THE morning paper had been read and thrown aside, but a folded page of advertisements winked at me, and as I toyed with a last piece of toast I read the column idly. ‘Wanted, Female Help: high wages, no washing, no children, small family, small flat, all conveniences.’ Thousands of worried housewives materialized before me, kneeling in rows as it were, imploring the services of women-servants on their own terms. How little these would-be employers have in common with the mistresses of old times! Even poor Jane Eyre, in her two-room cottage, ordinarily dismissed her little servant ‘with the fee of an orange,’ while on the day of great cleaning, ‘scoured floors, polished grate, and well-rubbed chairs,’ a penny of pay gave ample satisfaction. The mere word ‘ dismissal ’ has disappeared from the palimpsest of domestic service. ‘Give notice’ is writ large in its place. Mr. Spratt and his wife clean the platter, not because the victuals are nicely apportioned to their respective appetites, but because the cook deprecates picking and choosing.
How others see us is an invariably instructive subject, often amusing and sometimes disciplinary. Horace Walpole relates how Mrs. Herbert, going in a hackney chair, found that her chairmen were excessively drunk. After tossing and jolting her for some minutes they set the chair down, and the foreman, lifting the top, reproached and warned her thus: ‘Madame, you are so drunk that if you do not sit still it will be impossible to carry you.’ Our domestics doubtless regard many of our conventions and artificialities as sheer intoxication. ‘Madame,’ said a sensible cook to her mistress who was in mourning, ‘if you must eat one of these days why not to-day?’ One of my friends, whose servants’ quarters are sunny, roomy, and delightful, has a maid who rents a dark little room in an alley flat, where she keeps a piano and some shabby furniture, and there in solitude she spends her weekly afternoon out.
No man is a hero to his valet: not because the hero is no hero, but because, in Mr. Crothers’s phrase, the valet is a valet. I remember how, in a moment of exasperation, after a whole flowerbed had been ruined, I burst out that it was maddening to have a servant with no judgment. ‘ If John had judgment along with his many good qualities,’ said my wise old father, ‘you could not keep him. He would be a capitalist, and you possibly his stenographer.’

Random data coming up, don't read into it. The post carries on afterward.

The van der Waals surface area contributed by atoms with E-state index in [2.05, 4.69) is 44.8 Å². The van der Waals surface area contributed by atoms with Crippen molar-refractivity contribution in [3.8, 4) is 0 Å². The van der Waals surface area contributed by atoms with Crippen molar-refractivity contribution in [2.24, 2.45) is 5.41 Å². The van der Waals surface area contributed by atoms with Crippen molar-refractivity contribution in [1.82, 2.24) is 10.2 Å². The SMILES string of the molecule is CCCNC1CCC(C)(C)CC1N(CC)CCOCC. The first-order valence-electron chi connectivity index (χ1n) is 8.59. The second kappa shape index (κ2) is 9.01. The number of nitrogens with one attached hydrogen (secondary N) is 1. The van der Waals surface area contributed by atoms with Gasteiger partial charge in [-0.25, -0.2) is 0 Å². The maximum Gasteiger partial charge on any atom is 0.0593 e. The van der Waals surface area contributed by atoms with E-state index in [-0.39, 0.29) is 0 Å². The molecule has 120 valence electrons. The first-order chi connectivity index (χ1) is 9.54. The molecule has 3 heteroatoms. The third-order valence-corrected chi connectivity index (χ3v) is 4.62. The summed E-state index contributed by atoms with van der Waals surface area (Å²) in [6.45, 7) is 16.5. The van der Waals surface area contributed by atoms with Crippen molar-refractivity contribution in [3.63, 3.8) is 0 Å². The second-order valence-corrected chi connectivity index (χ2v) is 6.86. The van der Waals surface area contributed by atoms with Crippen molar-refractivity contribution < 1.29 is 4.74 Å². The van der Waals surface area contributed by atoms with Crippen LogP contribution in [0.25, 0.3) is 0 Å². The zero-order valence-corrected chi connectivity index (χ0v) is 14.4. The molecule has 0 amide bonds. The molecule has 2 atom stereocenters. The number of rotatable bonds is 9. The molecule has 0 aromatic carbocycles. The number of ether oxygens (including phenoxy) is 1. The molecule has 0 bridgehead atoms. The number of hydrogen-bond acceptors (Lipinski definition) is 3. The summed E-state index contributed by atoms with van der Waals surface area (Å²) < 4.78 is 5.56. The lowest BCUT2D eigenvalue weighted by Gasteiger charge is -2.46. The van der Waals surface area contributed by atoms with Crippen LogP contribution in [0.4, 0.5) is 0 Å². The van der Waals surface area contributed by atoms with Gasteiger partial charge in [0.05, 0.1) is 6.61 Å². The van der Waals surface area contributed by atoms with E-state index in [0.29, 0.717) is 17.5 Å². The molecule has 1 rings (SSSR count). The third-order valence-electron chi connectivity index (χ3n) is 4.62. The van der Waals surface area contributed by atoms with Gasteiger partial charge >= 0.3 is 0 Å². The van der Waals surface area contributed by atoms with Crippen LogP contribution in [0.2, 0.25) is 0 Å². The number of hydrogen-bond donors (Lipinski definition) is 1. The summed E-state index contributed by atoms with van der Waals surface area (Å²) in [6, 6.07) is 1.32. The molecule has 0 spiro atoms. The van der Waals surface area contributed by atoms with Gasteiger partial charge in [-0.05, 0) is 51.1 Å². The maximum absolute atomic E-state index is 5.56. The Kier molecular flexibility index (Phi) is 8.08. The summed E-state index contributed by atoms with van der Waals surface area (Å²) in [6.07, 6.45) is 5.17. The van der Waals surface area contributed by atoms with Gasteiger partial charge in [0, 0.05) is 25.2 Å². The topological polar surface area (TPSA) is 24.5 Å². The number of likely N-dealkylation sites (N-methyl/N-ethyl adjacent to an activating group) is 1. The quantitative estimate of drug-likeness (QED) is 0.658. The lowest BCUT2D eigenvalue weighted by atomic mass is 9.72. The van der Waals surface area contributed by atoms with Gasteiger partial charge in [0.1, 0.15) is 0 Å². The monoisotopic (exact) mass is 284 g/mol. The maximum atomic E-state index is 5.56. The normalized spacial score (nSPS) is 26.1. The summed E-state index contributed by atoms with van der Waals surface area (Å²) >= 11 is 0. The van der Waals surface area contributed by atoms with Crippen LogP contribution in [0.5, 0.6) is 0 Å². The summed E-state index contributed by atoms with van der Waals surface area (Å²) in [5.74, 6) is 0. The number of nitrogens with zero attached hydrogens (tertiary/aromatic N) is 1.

Thus to the opinions that employer and servant hold of each other must be added that with which outsiders regard our team-work. Lady Holland took such good care of her servants that it used to be said that they were better off than her guests; and when coy Mrs. Winthrop refused to trouble her servant to light Judge Sewell home, he performed that perilous passage of old Boston streets angrily, ‘by starlight, Jehovah Jirah!’ The Prince de Ligne threw up astonished hands on learning from Catherine the Great that she had made her own fire that morning in order not to oblige her attendants to rise so early in the cold; and a countess entering her Majesty’s bedroom was amazed to find her alone, half dressed, with arms folded in the attitude of one patiently waiting because she was obliged to wait. ‘My maids have all deserted me,’ the Empress explained; ‘I had been trying on a dress which fitted so badly that I lost my temper, so they left me like this, and I am waiting till they cool down.’ Madame Geoffrin’s lecture to Fontenelle, when he was nearing his hundredth year, is well-known: ‘My friend, it is disgraceful that you have never made a will and thus are exposing your old servants to the risk of starvation.’ Whereupon she huddled him into her carriage, drove him forthwith to a notary, and dictated a will that seemed to her suitable. ‘ Madame is always right,’ the old man murmured, ‘but she is right in such a hurry.’
Probably the truest test of character is supplied by enforced association with those we govern or serve. Whether we wear a dictatorial maid like a hair shirt or like an old shoe, her grain of ingredient will somehow alter the whole chemical compound of our character. The de Goncourts had a maid, Rose, bequeathed to them by their mother. She watched over them twenty-three years. In her fatal illness, they took her to the best hospital, Jules carrying her in his arms to the cab. He kissed her before leaving her. On her death they felt orphaned anew. ‘What a blank in our home! The whole of our life was known to her. She opened our letters in our absence. She had charge of our keys, and for five-and-twenty years tucked us up in bed.’ After her death it was proved that she had run up debts and carried on astonishing deceptions. Probity most entire and rascality most complete were the two hands of her service. The de Goncourts never quite recovered their faith in women. Two years later they wrote their novel Germinie Lacerteux about her. Kant’s dissertation on a faithless servant was briefer. ‘Remember,’ he noted in his diary, ‘remember to forget Lampe.’
The lifelong habit of regarding those who served him as unfortunate friends made Philip Debarry, in Felix Holt, treat a servant more deferentially than an equal. On the other hand, Beethoven, who rose from the people, maintained deplorable relations with his servants, the continued misery he endured finding expression in scores of his letters and in not a few of his musical scores. He could make friends with his social superiors, but not with his inferiors.
Even so dogmatic a character as Doctor Johnson stood in awe of his servants, or vicarious awe. He used to go himself to buy oysters for his cat Hodge, lest, the maids, having that trouble, should take a dislike to the poor creature. When the personification of eighteenth-century dogmatism thus bent before the dominant domestic problem, we weaklings may be excused for occasionally quailing.